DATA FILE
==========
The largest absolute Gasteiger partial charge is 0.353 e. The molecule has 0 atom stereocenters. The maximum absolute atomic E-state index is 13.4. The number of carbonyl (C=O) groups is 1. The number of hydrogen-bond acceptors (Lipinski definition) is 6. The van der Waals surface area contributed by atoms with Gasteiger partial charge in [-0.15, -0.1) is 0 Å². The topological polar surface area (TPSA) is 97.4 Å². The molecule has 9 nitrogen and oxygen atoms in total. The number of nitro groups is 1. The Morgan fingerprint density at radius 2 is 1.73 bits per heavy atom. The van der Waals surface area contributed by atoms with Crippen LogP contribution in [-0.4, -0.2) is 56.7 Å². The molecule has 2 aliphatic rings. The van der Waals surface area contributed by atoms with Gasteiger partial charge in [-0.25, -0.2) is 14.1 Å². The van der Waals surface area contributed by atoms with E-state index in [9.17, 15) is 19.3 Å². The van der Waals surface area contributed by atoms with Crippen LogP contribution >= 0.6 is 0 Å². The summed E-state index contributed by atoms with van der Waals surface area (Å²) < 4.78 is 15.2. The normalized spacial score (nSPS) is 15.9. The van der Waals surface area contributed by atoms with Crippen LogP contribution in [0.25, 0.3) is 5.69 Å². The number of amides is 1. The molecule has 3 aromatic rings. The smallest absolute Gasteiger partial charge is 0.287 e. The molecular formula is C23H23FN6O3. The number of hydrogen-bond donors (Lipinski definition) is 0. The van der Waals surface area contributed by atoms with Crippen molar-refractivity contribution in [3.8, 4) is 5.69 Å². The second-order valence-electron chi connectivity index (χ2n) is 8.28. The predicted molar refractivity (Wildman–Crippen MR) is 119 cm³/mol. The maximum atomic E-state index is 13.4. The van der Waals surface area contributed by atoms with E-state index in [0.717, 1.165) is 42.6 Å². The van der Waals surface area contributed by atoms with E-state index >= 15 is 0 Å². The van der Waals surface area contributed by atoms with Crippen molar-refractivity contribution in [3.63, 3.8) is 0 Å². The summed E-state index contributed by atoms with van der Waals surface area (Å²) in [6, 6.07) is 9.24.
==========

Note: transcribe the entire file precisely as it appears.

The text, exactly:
The largest absolute Gasteiger partial charge is 0.353 e. The molecule has 0 atom stereocenters. The maximum absolute atomic E-state index is 13.4. The number of carbonyl (C=O) groups is 1. The number of hydrogen-bond acceptors (Lipinski definition) is 6. The van der Waals surface area contributed by atoms with Gasteiger partial charge in [-0.15, -0.1) is 0 Å². The topological polar surface area (TPSA) is 97.4 Å². The molecule has 9 nitrogen and oxygen atoms in total. The number of nitro groups is 1. The Morgan fingerprint density at radius 2 is 1.73 bits per heavy atom. The van der Waals surface area contributed by atoms with Crippen LogP contribution in [-0.4, -0.2) is 56.7 Å². The molecule has 2 aliphatic rings. The van der Waals surface area contributed by atoms with Gasteiger partial charge in [-0.25, -0.2) is 14.1 Å². The van der Waals surface area contributed by atoms with E-state index in [9.17, 15) is 19.3 Å². The van der Waals surface area contributed by atoms with Crippen LogP contribution >= 0.6 is 0 Å². The summed E-state index contributed by atoms with van der Waals surface area (Å²) < 4.78 is 15.2. The normalized spacial score (nSPS) is 15.9. The van der Waals surface area contributed by atoms with Crippen LogP contribution in [0.25, 0.3) is 5.69 Å². The number of amides is 1. The molecule has 3 aromatic rings. The smallest absolute Gasteiger partial charge is 0.287 e. The molecular formula is C23H23FN6O3. The number of hydrogen-bond donors (Lipinski definition) is 0. The van der Waals surface area contributed by atoms with Crippen molar-refractivity contribution in [3.8, 4) is 5.69 Å². The second-order valence-electron chi connectivity index (χ2n) is 8.28. The predicted molar refractivity (Wildman–Crippen MR) is 119 cm³/mol. The maximum atomic E-state index is 13.4. The van der Waals surface area contributed by atoms with E-state index in [0.717, 1.165) is 42.6 Å². The van der Waals surface area contributed by atoms with E-state index >= 15 is 0 Å². The van der Waals surface area contributed by atoms with Crippen molar-refractivity contribution in [3.63, 3.8) is 0 Å². The summed E-state index contributed by atoms with van der Waals surface area (Å²) in [6, 6.07) is 9.24.